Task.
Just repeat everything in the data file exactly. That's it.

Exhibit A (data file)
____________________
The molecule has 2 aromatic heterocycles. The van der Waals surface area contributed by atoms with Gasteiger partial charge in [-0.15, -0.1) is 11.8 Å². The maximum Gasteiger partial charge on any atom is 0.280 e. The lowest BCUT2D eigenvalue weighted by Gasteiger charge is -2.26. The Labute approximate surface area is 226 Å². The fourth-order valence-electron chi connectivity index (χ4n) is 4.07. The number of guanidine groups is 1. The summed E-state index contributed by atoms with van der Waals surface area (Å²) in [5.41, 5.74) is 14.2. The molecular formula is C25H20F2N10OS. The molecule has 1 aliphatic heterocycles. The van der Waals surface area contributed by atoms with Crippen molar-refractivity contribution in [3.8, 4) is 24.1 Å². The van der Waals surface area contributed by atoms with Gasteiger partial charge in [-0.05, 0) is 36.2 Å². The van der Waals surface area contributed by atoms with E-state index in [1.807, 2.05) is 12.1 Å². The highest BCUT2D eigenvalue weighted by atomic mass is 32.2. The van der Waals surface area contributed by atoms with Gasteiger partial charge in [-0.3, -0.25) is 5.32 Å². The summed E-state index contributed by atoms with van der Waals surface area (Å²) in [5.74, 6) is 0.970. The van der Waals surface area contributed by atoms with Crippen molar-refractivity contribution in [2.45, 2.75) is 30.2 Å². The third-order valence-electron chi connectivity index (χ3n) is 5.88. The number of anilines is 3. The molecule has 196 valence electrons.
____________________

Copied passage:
The molecule has 2 aromatic heterocycles. The van der Waals surface area contributed by atoms with Gasteiger partial charge in [-0.15, -0.1) is 11.8 Å². The maximum Gasteiger partial charge on any atom is 0.280 e. The lowest BCUT2D eigenvalue weighted by Gasteiger charge is -2.26. The Labute approximate surface area is 226 Å². The fourth-order valence-electron chi connectivity index (χ4n) is 4.07. The number of guanidine groups is 1. The summed E-state index contributed by atoms with van der Waals surface area (Å²) in [5.41, 5.74) is 14.2. The molecular formula is C25H20F2N10OS. The molecule has 1 aliphatic heterocycles. The van der Waals surface area contributed by atoms with Crippen molar-refractivity contribution in [3.8, 4) is 24.1 Å². The van der Waals surface area contributed by atoms with Gasteiger partial charge in [-0.05, 0) is 36.2 Å². The van der Waals surface area contributed by atoms with E-state index in [1.807, 2.05) is 12.1 Å². The highest BCUT2D eigenvalue weighted by atomic mass is 32.2. The van der Waals surface area contributed by atoms with Gasteiger partial charge in [-0.3, -0.25) is 5.32 Å². The summed E-state index contributed by atoms with van der Waals surface area (Å²) in [5.74, 6) is 0.970. The van der Waals surface area contributed by atoms with Crippen molar-refractivity contribution in [2.45, 2.75) is 30.2 Å². The third-order valence-electron chi connectivity index (χ3n) is 5.88. The number of anilines is 3. The molecule has 196 valence electrons.